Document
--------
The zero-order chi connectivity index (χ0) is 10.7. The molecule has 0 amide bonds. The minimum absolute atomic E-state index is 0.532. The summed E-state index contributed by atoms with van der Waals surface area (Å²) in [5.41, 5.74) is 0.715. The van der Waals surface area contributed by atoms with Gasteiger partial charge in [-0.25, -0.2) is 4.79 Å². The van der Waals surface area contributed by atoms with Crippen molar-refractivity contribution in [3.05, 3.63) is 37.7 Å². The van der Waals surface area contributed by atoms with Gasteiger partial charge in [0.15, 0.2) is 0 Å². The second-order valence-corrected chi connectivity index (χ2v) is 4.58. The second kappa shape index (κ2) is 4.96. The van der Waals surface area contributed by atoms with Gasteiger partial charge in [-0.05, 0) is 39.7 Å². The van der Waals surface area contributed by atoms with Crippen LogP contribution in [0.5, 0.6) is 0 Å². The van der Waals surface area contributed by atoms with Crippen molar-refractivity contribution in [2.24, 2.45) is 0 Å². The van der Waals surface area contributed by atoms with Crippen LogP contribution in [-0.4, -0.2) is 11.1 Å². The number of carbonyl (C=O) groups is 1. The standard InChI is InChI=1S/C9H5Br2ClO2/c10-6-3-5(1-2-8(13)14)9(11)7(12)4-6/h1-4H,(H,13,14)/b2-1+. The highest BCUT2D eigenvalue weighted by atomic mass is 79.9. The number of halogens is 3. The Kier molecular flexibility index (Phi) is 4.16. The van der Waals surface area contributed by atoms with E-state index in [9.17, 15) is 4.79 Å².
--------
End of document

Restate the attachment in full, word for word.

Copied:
The zero-order chi connectivity index (χ0) is 10.7. The molecule has 0 amide bonds. The minimum absolute atomic E-state index is 0.532. The summed E-state index contributed by atoms with van der Waals surface area (Å²) in [5.41, 5.74) is 0.715. The van der Waals surface area contributed by atoms with Gasteiger partial charge in [-0.25, -0.2) is 4.79 Å². The van der Waals surface area contributed by atoms with Crippen molar-refractivity contribution in [3.05, 3.63) is 37.7 Å². The van der Waals surface area contributed by atoms with Gasteiger partial charge in [0.15, 0.2) is 0 Å². The second-order valence-corrected chi connectivity index (χ2v) is 4.58. The second kappa shape index (κ2) is 4.96. The van der Waals surface area contributed by atoms with Gasteiger partial charge in [-0.05, 0) is 39.7 Å². The van der Waals surface area contributed by atoms with Crippen LogP contribution in [0.5, 0.6) is 0 Å². The van der Waals surface area contributed by atoms with Crippen molar-refractivity contribution in [2.24, 2.45) is 0 Å². The van der Waals surface area contributed by atoms with Crippen LogP contribution in [-0.4, -0.2) is 11.1 Å². The number of carbonyl (C=O) groups is 1. The standard InChI is InChI=1S/C9H5Br2ClO2/c10-6-3-5(1-2-8(13)14)9(11)7(12)4-6/h1-4H,(H,13,14)/b2-1+. The highest BCUT2D eigenvalue weighted by atomic mass is 79.9. The number of halogens is 3. The Kier molecular flexibility index (Phi) is 4.16. The van der Waals surface area contributed by atoms with E-state index in [9.17, 15) is 4.79 Å².